As further depicted in FIG. 1, integral to or coupled to system interconnect 12 is centralized addressing and response logic 24. Addressing and response logic 24 maintains a system memory directory (not illustrated) indicating which system memory addresses correspond to the storage locations in each of system memories 22 a-22 d. In addition, addressing and response logic 24 contains response logic that compiles snoop responses by processing units 10 to requests on system interconnect 12 and provides to processing units 10 a combined response that indicates to each processing unit 10 what action, if any, it should take in response to the request and the identity of the processing unit 10 interposed between system interconnect 12 and the system memory 22 having the address specified in the request. Although providing centralized addressing logic in this manner is advantageous in terms of reducing the amount of duplicate circuitry and therefore cost of data processing system 8, the centralization of addressing logic contributes to the latency of memory access transactions. Thus, those skilled in the art will appreciate that in alternative embodiments of the present invention, each processing unit 10 can be equipped with its own respective system memory address range registers or other means for determining appropriate addressing and routing for requests targeting system memory addresses.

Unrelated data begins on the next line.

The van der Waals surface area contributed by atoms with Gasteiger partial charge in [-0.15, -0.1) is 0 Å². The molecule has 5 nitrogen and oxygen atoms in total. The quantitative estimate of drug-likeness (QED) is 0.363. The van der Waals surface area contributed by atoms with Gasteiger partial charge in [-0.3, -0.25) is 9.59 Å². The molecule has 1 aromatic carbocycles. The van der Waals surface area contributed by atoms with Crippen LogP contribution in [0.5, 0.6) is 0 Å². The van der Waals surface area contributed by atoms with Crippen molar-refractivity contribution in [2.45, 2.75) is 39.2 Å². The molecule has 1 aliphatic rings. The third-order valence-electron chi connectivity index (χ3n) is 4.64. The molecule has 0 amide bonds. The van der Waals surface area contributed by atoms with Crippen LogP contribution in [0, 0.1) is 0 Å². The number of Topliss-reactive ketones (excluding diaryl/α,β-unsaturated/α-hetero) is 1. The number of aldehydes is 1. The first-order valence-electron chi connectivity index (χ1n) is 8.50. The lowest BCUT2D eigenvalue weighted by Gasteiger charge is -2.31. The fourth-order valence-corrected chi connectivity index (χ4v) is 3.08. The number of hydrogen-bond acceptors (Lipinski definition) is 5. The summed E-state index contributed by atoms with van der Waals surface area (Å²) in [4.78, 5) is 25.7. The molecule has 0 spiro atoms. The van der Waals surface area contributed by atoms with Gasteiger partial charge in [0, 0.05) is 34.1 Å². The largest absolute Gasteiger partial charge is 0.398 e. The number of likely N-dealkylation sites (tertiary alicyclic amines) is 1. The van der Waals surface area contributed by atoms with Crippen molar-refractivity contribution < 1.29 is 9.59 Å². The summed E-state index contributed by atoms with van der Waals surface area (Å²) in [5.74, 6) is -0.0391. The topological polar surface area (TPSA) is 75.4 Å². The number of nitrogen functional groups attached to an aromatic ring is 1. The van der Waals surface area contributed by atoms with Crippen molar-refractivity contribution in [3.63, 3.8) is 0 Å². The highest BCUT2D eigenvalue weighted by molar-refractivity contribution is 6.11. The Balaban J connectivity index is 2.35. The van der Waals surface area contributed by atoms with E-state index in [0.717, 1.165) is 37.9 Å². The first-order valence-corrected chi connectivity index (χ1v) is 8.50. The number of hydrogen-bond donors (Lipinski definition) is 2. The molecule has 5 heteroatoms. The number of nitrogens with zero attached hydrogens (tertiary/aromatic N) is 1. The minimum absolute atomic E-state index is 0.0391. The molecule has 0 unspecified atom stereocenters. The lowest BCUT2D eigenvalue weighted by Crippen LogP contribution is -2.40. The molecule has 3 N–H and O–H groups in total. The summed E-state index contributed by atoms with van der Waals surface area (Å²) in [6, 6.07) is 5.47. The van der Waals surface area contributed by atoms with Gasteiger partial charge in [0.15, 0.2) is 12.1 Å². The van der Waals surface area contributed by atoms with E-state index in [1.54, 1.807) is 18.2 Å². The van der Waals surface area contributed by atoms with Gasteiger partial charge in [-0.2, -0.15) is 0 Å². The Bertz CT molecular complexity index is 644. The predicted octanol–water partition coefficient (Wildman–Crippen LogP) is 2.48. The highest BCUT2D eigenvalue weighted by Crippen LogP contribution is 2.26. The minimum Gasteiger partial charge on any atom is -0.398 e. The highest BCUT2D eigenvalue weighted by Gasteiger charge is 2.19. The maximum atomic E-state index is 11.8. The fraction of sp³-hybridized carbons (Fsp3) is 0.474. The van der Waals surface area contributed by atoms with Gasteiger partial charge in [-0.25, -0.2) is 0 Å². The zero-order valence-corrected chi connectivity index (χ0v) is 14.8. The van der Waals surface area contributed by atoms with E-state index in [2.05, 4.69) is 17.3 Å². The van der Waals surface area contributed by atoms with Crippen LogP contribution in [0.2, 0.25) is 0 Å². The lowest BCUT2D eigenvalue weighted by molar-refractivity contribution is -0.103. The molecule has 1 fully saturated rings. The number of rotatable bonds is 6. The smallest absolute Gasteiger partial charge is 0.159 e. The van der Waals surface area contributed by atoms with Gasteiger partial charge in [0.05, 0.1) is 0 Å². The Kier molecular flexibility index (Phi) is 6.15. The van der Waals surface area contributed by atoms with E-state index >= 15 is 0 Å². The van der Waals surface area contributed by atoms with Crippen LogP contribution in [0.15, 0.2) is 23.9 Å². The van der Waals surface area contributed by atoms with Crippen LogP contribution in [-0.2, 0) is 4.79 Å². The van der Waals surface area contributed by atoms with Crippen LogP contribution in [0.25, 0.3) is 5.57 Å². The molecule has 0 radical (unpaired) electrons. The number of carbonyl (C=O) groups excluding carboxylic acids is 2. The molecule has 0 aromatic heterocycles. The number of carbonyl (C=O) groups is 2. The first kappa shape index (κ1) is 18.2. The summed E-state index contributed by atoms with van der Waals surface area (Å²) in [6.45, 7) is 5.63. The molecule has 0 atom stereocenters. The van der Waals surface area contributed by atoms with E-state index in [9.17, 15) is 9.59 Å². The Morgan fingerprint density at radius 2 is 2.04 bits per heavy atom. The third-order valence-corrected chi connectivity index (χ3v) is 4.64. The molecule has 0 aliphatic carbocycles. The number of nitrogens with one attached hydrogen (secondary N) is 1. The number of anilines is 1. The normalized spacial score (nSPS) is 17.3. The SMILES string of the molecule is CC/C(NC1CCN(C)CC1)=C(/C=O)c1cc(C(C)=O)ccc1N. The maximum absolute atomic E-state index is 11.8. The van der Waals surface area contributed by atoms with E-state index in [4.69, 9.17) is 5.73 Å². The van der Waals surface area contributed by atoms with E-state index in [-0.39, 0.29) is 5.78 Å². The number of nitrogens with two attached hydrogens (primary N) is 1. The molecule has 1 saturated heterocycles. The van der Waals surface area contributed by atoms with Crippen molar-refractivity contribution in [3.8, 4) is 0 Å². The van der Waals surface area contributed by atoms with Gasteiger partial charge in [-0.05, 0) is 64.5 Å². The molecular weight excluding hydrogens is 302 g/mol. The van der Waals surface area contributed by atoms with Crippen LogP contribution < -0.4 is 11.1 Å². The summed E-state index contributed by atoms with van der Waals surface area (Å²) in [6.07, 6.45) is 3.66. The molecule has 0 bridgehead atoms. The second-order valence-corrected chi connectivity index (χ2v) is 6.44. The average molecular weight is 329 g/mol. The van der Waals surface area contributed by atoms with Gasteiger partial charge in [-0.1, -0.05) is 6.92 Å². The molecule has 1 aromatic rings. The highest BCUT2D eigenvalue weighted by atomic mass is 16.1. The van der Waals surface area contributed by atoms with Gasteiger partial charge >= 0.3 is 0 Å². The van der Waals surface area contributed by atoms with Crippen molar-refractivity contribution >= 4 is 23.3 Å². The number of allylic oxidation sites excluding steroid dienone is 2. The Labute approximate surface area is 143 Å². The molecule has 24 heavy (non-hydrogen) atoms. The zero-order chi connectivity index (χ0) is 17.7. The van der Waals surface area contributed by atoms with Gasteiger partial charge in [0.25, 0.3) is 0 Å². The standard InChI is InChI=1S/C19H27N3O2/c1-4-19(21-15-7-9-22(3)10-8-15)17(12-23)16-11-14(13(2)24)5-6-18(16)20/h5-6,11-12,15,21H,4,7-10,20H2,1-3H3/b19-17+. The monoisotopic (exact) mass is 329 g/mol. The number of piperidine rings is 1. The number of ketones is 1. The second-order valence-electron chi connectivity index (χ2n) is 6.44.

Those skilled in the art will also appreciate that data processing system 8 can include many additional components, such as bridges to additional interconnects, I/O devices, non-volatile storage, ports for connection to networks or attached devices, etc. Because such additional components are not necessary for an understanding of the present invention, they are not illustrated in FIG. 1 or discussed further herein.

Cache Architecture

With reference now to FIG. 2, there is depicted a more detailed block diagram of an illustrative embodiment of a cache 30 that may be utilized to implement any of L1 caches 16, L2 caches 18 and L3 caches 20 in accordance with the present invention. In the illustrative embodiment, cache 30 is a eight-way set associative cache including a directory 32, a data array 34, and a cache controller 36. Accordingly, data array 34 of cache 30 comprises a number of congruence classes that each contain eight ways for storing cache lines. As in conventional set associative caches, memory locations in system memories 22 are mapped to particular congruence classes within data array 34 utilizing predetermined index bits within the system memory address.

As further shown in FIG. 2, each cache line within data array 34 is sectored into two sectors 38 a, 38 b that can be individually accessed and modified. Although not required by the present invention, it is convenient if the sector size utilized by each cache is the same as the cache line size of the associated higher level cache, if any. For example, if L1 caches 16 have 64-byte cache lines, L2 caches 18 and L3 caches 20 preferably implement 128-byte (two 64-byte sectors) and 256-byte (two 128-byte sectors) cache lines, respectively.